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Remembering 5 incredible people who lost their lives to COVID-19

Every Friday, we take a moment to remember the incredible lives lost to the COVID-19 pandemic. These are their stories.

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  • Judy Woodruff:

    As we do every week, we take time now to commemorate the lives of five people lost to COVID-19, as remembered by their loved ones.

    Ronald Verrier's loud, strong laugh gave comfort to his patients at St. Barnabas Hospital in the Bronx, New York, where he worked as a surgeon. His colleagues remembered him as a rare combination, a good brain, good hands, and a good heart.

    Born in Haiti, Ronald rushed back when the 2010 earthquake struck to volunteer however he could. His sister said that was who the 59-year-old was, always the first to help.

    Elizabeth Massman, or Betty to her family and friends, moved some 26 times in her early life, and her daughter said she made lasting connections wherever she went. She pursued her education while her children were growing up, and became a school nurse, and later an advocate for children in need.

    Her daughter said 91-year-old Betty was the family's rock, and never lost her love of adventure, traveling the world, hiking and cycling well into her later years.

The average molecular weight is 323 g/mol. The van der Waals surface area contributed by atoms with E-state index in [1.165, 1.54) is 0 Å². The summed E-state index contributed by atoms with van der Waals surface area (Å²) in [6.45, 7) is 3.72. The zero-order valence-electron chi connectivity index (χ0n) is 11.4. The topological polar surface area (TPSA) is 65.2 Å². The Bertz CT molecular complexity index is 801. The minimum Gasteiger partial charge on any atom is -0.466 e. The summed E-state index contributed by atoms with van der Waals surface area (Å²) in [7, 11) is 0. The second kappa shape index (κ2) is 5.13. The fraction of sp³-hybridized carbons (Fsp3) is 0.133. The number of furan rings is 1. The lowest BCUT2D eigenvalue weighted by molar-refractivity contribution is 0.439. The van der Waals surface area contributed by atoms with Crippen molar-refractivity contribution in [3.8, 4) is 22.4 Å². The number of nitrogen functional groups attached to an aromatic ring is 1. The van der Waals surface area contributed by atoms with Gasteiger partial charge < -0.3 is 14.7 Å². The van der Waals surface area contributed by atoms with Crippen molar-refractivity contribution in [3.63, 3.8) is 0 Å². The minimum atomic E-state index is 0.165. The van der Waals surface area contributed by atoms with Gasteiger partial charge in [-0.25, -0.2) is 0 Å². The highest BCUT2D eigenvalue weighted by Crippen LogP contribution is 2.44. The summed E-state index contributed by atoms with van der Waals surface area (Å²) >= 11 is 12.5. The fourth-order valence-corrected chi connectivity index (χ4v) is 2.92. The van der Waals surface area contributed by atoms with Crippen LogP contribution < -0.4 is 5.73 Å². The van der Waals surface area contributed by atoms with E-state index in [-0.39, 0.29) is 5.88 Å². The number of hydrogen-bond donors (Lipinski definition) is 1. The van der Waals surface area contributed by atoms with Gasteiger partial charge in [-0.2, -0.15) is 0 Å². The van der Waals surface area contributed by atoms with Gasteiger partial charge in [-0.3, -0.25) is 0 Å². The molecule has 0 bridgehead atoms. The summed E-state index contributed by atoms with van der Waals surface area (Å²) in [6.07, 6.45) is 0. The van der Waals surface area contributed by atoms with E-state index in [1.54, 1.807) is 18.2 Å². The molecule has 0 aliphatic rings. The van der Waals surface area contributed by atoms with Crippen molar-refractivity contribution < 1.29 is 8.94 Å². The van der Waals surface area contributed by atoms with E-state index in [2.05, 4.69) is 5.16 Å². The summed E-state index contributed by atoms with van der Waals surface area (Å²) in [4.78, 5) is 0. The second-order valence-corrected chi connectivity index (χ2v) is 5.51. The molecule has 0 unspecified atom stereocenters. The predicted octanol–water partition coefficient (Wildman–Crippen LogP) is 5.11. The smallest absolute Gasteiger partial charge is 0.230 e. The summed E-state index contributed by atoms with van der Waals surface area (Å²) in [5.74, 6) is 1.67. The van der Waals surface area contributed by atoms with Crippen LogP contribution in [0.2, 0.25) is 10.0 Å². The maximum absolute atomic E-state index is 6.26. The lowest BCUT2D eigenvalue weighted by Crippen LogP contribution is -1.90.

Tony Murray's husband, Mark, remembered knowing he was the one from the day they met at an educators conference in 1995. He said Tony was a great cook, famous for preparing enough ribs and fried fish to feed an army. He worked for the YMCA in New York City, where he loved working with children on concerts and plays.

    Tony became a mentor to his nephew, Jason Collins, the first openly gay NBA player, and walked beside Jason in Boston's Gay Pride Parade. Tony was 60 years old.

    Bob Green was a true Montana cowboy, his family remembered, with a gruff exterior, but a soft heart and a presence you could always count on. After four tours to Vietnam with the Navy, the wide open spaces of his native state called him home again.

    Bob, who lived to be 83, took pride in tending to the green spaces in their small community of Trout Creek, and his dream was to build a playground there for children to enjoy. The community will build that playground this year, and name it after Bob Green.

    Pastor David Gilmore radiated kindness from his pulpit at New Mount Zion Baptist Church in Baltimore. He was active in the church all his life. It's where he met his wife, Lea, when they were young.

    Lea described his president as Santa Claus 365 days a year, a jolly guy with a beard. She said she sees the qualities she treasured most in him embodied in his two sons. David was 59 years old.

    And our thanks to family members for sharing these stories with us. Our hearts go out to you, as they do to everyone who's lost a loved one in this pandemic.

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